Learning how to find fish on Lake George: Part 3 - The Summer Pattern

This big smallie fell prey to a hair jig fished in 30 fow.

This big smallie fell prey to a hair jig fished in 30 fow.

Now we are talking about probably my favorite overall period of time for successfully finding and catching lots of fish - and probably some of the biggest of the year - on Lake George. I call it "the summer pattern” and it sets up when the water temperature is consistently 74 degrees or warmer. Some years we get into the summer pattern quicker than other years, and it really has to do with how quickly the water warms.

By this time in the summer, you won’t find much in the shallows. Everything has moved off into the cooler depths. Most of my fishing is 25 feet or deeper. It is not uncommon to catch smallmouth at deep as 60 feet.

Here are the keys to success during this part of the cycle:

  1. Your electronics are a critical part of your success. A lot of bass guys can find fish early because they fish shallow. Now we have to locate off shore structure. I rely on my Garmin’s and my LakeVu Ultra lake maps. This is not an infomercial: when I bought my Garmins and these lake maps - I found stuff that I never knew was on Lake George. And my learning and success shot through the roof!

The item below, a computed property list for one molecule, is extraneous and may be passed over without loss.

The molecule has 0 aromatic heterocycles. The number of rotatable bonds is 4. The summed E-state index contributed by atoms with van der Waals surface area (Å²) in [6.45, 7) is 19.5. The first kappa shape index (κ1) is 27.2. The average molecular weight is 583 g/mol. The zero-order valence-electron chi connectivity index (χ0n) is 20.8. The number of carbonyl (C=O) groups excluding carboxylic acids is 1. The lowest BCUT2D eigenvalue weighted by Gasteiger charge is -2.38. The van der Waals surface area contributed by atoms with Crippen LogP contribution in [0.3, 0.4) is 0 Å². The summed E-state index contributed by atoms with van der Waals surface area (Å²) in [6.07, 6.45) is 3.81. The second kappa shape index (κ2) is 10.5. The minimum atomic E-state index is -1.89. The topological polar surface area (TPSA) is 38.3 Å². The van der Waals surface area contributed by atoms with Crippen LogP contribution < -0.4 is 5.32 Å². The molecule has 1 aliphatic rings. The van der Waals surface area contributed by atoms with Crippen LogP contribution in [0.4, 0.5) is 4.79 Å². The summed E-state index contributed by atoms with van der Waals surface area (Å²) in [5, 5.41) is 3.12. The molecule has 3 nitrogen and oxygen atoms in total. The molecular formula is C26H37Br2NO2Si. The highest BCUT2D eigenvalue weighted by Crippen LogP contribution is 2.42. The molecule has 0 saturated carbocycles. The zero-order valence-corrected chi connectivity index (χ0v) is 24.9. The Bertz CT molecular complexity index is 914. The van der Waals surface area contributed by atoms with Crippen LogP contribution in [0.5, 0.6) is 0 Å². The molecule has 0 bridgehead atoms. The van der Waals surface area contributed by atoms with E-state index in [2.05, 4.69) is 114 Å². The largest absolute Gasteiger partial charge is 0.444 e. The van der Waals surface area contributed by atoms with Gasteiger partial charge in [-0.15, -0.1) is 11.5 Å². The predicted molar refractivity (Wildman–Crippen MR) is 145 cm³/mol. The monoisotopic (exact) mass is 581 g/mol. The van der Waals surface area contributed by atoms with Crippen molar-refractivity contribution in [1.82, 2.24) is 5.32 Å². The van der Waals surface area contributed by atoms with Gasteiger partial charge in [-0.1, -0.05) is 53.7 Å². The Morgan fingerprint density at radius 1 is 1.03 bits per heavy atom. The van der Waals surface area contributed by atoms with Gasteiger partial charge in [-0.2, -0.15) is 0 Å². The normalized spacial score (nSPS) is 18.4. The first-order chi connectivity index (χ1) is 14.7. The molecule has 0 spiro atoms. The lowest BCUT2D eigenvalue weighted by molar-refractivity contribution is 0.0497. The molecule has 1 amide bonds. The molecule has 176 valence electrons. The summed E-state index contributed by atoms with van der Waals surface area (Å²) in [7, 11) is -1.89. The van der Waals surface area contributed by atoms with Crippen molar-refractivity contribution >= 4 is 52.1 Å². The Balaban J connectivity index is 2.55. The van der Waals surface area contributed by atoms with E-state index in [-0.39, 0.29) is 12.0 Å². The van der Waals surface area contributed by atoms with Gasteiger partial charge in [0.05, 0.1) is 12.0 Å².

2. Underwater camera’s will blow you away. Last year we spend more time with our Fishsens Sondecam and again learned new spots and even what we call the spot on a spot. These tools really make a difference in growing as a fisherman.

  3. Learn to drop shot. Drop shotting is probably one of the most effective techniques for the summer pattern. I will spend more time in the next article highlighting key details to drop shotting.

  4. Learn the hair jig. This might be the technique that I’m most excited about expanding my learning on this upcoming summer. Subscribe to my blog and I’ll put something out in the next week on this technique.

Lake George is an amazing lake - and you get to see her at her best when the summer pattern sets up. Check out some of our underwater video at No Fish Left Behind on youTube. Leave a comment if we can answer any specific questions you have.